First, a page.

Bladder cancer

Bladder cancer affects close to 600,000 people yearly, causes over 200,000 deaths [1], and is one of the most expensive cancer types to manage [2]. Yet, bladder cancer research is underrepresented, underfunded, and has consequently been referred to as the “Cinderella” of cancers [3] or the “forgotten cancer” [4].

The most common bladder cancer symptom is gross hematuria, i.e. visible blood in the urine, which is present in almost 80% of newly diagnosed patients [5]. However, hematuria may also be caused by a variety of other genitourinary conditions, and the incidence of bladder cancer among hematuria patients is less than 20% [6].

About 70-75% of bladder cancer patients are diagnosed with non-muscle-invasive bladder cancer (NMIBC), and have up to 78% risk of recurrence after curative treatment [7, 8]. Moreover, around 20% with high risk disease will progress in stage [7]. The high recurrence and progression rates necessitate frequent patient surveillance.

The gold standard for both detection and surveillance of bladder cancer is cystoscopy. Cystoscopy is invasive, costly and has imperfect diagnostic accuracy, with only 71% sensitivity and 72% specificity reported in a meta-analysis [9]. Consequently, an accurate, cost-efficient and non-invasive test for detection of bladder cancer is warranted (Figure 1). A handful of urine tests have FDA-approval, and a variety of molecular biomarker tests have been suggested in the literature [10], but none are routinely used in the clinic.

Figure 1: A non-invasive, accurate and cost-efficient urine test for bladder cancer detection and surveillance that can replace or reduce the use of cystoscopy is warranted. Figure created with

We have developed a urine-based biomarker test (BladMetrix) consisting of DNA methylation markers for managing bladder cancer. BladMetrix has shown promising results both for detecting cancer among patients with hematuria (Pharo et al., Clin Epigenetics, 2022), and for monitoring cancer recurrence (Vedeld et al., Mol Oncol, 2024, in press). Currently, BladMetrix is being clinically validated in a monitoring trial. Patient inclusion was completed in December 2023 (n=600 patients), and all patients will be followed for two years with the urine test simultaneously as standard cystoscopy controls.

The BladMetrix test is protected by two patent applications. One granted US (US9797016) and EP (2,630,261) and one pending (WO/2020/099938). BladMetrix has also attracted commercial interest.

Relevant publications
Pharo HD, Jeanmougin M, Ager-Wick E, Vedeld HM, Sørbø AK, Dahl C, Larsen LK, Honne H, Brandt-Winge S, Five MB, Monteiro-Reis S, Henrique R, Jeronimo C, Steven K, Wahlqvist R, Guldberg P, Lind GE (2022)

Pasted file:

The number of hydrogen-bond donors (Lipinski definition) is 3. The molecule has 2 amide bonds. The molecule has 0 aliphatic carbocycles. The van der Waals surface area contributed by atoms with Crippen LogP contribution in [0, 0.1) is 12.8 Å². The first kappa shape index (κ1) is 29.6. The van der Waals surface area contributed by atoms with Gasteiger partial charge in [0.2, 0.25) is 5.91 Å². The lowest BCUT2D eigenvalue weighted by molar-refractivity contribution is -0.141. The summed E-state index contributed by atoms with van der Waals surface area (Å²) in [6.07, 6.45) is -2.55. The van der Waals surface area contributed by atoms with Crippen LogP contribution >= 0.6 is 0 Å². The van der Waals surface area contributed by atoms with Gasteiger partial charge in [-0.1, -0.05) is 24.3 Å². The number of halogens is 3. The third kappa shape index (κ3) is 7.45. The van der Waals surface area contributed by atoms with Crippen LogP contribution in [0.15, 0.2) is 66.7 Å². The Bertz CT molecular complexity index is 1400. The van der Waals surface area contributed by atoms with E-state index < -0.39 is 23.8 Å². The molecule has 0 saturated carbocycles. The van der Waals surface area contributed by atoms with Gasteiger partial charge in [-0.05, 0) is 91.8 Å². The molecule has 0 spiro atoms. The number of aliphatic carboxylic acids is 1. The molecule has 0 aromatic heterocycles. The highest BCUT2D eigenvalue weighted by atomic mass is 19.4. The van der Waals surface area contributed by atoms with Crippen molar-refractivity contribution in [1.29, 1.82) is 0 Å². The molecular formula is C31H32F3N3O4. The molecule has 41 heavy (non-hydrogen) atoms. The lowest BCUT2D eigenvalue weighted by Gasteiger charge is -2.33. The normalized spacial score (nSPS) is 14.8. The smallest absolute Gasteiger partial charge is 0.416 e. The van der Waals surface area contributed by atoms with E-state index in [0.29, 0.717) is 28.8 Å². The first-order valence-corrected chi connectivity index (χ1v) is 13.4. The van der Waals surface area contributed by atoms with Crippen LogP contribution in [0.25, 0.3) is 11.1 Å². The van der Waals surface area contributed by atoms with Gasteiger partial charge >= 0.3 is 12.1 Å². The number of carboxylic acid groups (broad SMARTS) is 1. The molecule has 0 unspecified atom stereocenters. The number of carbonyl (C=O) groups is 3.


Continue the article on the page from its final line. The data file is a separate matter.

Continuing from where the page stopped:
BladMetrix: a novel urine DNA methylation test with high accuracy for detection of bladder cancer in hematuria patients. Clin Epigenetics, 14 (1), 115
PubMed 36115961

Costa VLHenrique RDanielsen SAEknaes MPatrício PMorais AOliveira JLothe RATeixeira MR, Lind GE, Jerónimo C (2011)
TCF21 and PCDH17 methylation: An innovative panel of biomarkers for a simultaneous detection of urological cancers Epigenetics6 (9)1120-30
PubMed 21847011

Costa VLHenrique RDanielsen SADuarte-Pereira SEknaes MSkotheim RIRodrigues AMagalhães JSOliveira JLothe RA,Teixeira MRJerónimo C, Lind GE (2010)
Three epigenetic biomarkers, GDF15, TMEFF2, and VIM, accurately predict bladder cancer from DNA-based analyses of urine samples Clin Cancer Res16 (23)5842-51
PubMed 20975101 

[1]         GLOBOCAN. Global Cancer Statistics 2020 [Online]. Available:
[2]         K. D. Sievert, B. Amend, U. Nagele, D. Schilling, J. Bedke, M. Horstmann, et al., "Economic aspects of bladder cancer: what are the benefits and costs?," World J Urol, vol. 27, pp. 295-300, Jun 2009.
[3]         R. A. Huddart, R. Jones, and A. Choudhury, "A New Dawn for Bladder Cancer? Recommendations from the National Institute for Health and Care Excellence (NICE) on Managing Bladder Cancer," Clin Oncol (R Coll Radiol), vol. 27, pp. 380-1, Jul 2015.
[4]         E. A. o. Urology. (2022, 13. december). Bladder Cancer: The Forgotten Cancer. Available:
[5]         D. Ramirez, A. Gupta, D. Canter, B. Harrow, R. W. Dobbs, V. Kucherov, et al., "Microscopic haematuria at time of diagnosis is associated with lower disease stage in patients with newly diagnosed bladder cancer," BJU Int, vol. 117, pp. 783-6, May 2016.
[6]         B. P. Rai, J. Luis Dominguez Escrig, L. Vale, T. Kuusk, O. Capoun, V. Soukup, et al., "Systematic Review of the Incidence of and Risk Factors for Urothelial Cancers and Renal Cell Carcinoma Among Patients with Haematuria," Eur Urol, vol. 82, pp. 182-192, Aug 2022.
[7]         A. T. Lenis, P. M. Lec, K. Chamie, and M. D. Mshs, "Bladder Cancer: A Review," Jama, vol. 324, pp. 1980-1991, Nov 17 2020.
[8]         S. van den Bosch and J. Alfred Witjes, "Long-term cancer-specific survival in patients with high-risk, non-muscle-invasive bladder cancer and tumour progression: a systematic review," Eur Urol, vol. 60, pp. 493-500, Sep 2011.
[9]         G. Mowatt, J. N'Dow, L. Vale, G. Nabi, C. Boachie, J. A. Cook, et al., "Photodynamic diagnosis of bladder cancer compared with white light cystoscopy: Systematic review and meta-analysis," Int J Technol Assess Health Care, vol. 27, pp. 3-10, Jan 2011.
[10]       E. Laukhtina, S. R. Shim, K. Mori, D. D'Andrea, F. Soria, P. Rajwa, et al., "Diagnostic Accuracy of Novel Urinary Biomarker Tests in Non-muscle-invasive Bladder Cancer: A Systematic Review and Network Meta-analysis," Eur Urol Oncol, Nov 6 2021.

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